The media has reported that Peterson has an addiction problem, but they haven’t provided any evidence to back up their claims. Drug-related troubles at work, home, or with the law are all red flags that point to Peterson’s potential addiction. Other warning signals include him buying pills illegally, “Doctor shopping,” or increasing his dosage without consulting a medical professional.
Peterson has not been shown to have exhibited any of the “aberrant behaviors” characteristic of addicts. Yet again, all we have are the word of his daughter, whose family has a strong financial motive to spin away any idea that the man who built his career indulging in a type of intellectual Spartan cosplay is hopelessly addicted to a tranquilizer.
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In fact, Mikhaila has joked about how devastating a diagnosis of addiction would be for her father’s successful self-help business, which encourages its followers to overcome their own weaknesses via hard work and self-denial. “We decided we should let people know [the facts] before some tabloid finds out and writes [that] Jordan Peterson,’ self-help expert,’ is on meth or whatever,” Mikhaila said in a video update after Peterson checked himself into treatment in the United States.
However, as soon as the news of Peterson’s first rehab stay broke in 2019, discussions began on Peterson-centric forums regarding whether or not his fans should view him differently because of his benzodiazepine addiction. The only possible explanation is that he was abusing drugs to dull the sting of reality. You can label it whatever you want, but the facts remain the same,” remarked Reddit user KingLudwigII.
In reality, Peterson would likely agree that addiction and dependency are medical conditions, not moral failings if you pressed him on the matter. A lot of Peterson’s supporters, though, are attracted to him because of his masculine image and his story of overcoming adversity.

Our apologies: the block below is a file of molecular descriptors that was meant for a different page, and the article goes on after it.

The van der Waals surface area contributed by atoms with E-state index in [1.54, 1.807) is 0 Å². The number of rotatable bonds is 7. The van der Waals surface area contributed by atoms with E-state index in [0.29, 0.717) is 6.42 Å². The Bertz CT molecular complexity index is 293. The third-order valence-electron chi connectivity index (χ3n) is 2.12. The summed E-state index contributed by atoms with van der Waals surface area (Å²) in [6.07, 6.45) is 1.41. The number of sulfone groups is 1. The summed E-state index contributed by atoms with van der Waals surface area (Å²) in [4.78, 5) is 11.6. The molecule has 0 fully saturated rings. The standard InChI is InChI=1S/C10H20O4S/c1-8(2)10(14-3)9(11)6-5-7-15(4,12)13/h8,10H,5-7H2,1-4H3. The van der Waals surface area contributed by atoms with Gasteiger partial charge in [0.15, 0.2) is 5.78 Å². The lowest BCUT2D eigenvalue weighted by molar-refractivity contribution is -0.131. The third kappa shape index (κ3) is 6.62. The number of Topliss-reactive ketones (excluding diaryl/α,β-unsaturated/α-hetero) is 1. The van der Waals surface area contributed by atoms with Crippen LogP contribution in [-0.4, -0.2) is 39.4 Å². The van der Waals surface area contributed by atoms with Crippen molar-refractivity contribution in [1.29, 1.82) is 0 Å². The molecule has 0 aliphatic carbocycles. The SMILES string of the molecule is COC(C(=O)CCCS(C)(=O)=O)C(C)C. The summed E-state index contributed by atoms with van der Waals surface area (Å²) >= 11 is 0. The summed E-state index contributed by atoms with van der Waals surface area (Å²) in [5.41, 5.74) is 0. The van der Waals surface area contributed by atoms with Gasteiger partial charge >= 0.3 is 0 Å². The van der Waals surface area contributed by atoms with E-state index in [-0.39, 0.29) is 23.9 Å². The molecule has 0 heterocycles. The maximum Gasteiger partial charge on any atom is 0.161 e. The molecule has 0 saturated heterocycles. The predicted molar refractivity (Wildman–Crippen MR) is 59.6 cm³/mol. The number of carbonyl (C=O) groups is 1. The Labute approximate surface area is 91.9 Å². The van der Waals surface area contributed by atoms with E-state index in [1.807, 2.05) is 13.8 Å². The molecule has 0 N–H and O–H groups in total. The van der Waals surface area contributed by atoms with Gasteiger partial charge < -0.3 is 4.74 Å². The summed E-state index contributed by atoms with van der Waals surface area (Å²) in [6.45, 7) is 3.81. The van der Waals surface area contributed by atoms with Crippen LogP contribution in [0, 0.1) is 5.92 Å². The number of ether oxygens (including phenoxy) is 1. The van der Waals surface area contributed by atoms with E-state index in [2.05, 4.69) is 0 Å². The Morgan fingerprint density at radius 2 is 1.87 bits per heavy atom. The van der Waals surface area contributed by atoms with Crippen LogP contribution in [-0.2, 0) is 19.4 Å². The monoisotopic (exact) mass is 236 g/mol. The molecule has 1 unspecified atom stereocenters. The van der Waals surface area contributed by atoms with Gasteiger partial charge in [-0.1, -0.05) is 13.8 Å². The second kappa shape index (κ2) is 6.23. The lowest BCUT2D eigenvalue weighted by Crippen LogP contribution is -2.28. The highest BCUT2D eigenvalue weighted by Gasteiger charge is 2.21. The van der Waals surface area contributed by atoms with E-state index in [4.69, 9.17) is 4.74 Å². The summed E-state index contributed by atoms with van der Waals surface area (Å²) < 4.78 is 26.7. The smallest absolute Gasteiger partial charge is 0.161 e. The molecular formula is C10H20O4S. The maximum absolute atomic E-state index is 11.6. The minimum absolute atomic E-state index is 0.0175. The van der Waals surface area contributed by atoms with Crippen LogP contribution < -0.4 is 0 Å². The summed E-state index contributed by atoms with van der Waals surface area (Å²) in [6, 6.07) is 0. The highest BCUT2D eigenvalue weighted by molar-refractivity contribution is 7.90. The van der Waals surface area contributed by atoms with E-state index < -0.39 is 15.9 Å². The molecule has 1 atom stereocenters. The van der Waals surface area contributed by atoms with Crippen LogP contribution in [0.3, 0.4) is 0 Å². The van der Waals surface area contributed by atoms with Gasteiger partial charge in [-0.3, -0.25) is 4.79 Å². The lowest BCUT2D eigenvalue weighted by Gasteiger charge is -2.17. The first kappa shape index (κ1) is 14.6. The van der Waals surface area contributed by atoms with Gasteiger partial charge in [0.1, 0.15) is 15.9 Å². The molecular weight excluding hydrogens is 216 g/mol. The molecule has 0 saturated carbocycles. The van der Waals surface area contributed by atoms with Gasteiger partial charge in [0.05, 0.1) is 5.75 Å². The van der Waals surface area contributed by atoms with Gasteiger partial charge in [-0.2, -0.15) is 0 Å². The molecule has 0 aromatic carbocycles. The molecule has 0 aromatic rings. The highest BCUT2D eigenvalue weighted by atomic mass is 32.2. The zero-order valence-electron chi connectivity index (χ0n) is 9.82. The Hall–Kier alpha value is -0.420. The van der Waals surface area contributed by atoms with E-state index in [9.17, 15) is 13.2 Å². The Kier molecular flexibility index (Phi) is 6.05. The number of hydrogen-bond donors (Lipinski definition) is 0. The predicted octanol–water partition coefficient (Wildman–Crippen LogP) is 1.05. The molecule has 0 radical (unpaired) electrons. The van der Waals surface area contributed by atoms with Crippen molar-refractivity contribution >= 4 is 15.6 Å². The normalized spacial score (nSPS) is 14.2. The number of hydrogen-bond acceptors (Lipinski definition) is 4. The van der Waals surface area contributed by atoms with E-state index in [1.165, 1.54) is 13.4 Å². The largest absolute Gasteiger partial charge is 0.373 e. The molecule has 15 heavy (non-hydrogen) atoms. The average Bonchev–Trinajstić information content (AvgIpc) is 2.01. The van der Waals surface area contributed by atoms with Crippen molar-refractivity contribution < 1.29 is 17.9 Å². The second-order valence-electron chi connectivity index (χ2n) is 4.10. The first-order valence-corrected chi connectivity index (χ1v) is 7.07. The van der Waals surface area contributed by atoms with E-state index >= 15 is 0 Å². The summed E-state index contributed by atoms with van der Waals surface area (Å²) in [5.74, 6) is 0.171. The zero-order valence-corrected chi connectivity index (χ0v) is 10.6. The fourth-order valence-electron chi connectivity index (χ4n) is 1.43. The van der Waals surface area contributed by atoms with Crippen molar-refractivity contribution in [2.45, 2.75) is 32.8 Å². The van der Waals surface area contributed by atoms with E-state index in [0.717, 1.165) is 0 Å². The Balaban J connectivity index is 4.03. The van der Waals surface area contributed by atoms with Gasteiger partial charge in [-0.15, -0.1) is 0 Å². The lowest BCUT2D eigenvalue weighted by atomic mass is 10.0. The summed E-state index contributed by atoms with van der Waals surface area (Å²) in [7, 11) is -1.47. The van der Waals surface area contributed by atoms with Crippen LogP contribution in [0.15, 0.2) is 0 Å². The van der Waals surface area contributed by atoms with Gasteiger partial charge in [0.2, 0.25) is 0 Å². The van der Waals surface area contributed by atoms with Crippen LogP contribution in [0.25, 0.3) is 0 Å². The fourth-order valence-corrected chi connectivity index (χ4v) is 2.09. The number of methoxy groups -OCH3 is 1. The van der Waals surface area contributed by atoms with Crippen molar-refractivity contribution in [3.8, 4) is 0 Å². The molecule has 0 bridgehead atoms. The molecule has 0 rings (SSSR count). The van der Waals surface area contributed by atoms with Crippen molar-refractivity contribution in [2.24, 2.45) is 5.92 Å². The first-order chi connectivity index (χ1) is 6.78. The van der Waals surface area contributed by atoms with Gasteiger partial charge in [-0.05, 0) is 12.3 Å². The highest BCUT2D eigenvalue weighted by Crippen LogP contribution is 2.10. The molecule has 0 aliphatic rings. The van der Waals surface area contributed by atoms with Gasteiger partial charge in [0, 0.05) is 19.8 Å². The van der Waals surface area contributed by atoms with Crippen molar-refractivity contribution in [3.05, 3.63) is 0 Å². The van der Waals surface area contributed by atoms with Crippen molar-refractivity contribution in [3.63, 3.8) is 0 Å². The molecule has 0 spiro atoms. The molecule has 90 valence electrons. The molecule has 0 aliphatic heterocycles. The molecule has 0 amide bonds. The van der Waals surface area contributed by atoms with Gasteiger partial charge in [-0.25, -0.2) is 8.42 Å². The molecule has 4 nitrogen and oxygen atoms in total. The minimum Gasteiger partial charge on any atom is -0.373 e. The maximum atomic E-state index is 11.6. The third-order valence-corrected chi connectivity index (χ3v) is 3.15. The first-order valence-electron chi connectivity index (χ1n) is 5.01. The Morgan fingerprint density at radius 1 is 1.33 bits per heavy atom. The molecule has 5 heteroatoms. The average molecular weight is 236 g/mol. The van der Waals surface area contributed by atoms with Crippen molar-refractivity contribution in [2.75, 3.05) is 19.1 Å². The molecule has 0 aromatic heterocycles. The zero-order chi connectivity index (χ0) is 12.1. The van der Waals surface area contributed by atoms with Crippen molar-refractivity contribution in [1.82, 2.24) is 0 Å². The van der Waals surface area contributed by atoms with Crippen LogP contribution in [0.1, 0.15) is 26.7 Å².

In an interview with RT, the Russian propaganda network that targeted an international audience, Mikhaila revealed that Peterson’s health had deteriorated to the point where his family was more concerned about him than his cancer-stricken wife.
Klonopin (clonazepam), Valium (diazepam), and Xanax (alprazolam) are benzodiazepines, a class of sedatives used for anxiety, insomnia, and epilepsy, and there are documented methods of treating a reliance on these drugs. Benzodiazepines, which first appeared on the U.S. market in 1960 as an alternative to barbiturates, are effective in treating anxiety and muscle spasms, among other ailments.
They work best when used intermittently or for shorter periods of time rather than daily. Addiction to them can manifest physically in as little as four weeks. Severe anxiety, agitation, and potentially fatal convulsions are all withdrawal symptoms that can occur if someone who is physically reliant on benzodiazepines suddenly stops taking the medicines.
Almost a decade ago, Dr. Olivera Bogunovic, medical director of ambulatory services at Boston’s McLean Hospital and assistant professor of psychiatry at Harvard Medical School, created an outpatient program to help patients gradually taper off benzodiazepines. She recalled that prior to it, people had to spend four days in the hospital going through detox since that was all that insurance would cover. Having patients go through detox in under four days has been linked to some cases of seizures.
Benzodiazepine addiction therapy as it is practiced now is not a harrowing affair. Instead of spending months in a hospital bed, the patient is gradually weaned off the medicines under the supervision of family and friends. Every two weeks, doctors strive to reduce a patient’s dosage by 25%. “Up to 80 to 90 percent of patients have successfully completed detox in our clinic,” Bogunovic told me, describing the method’s impressive success rate.
At least once, Jordan apparently tried to quit smoking on his own and failed, which could have led to further issues. Kindling impact, Bogunovic said. A poorly executed initial detox increases the difficulty of subsequent detoxes.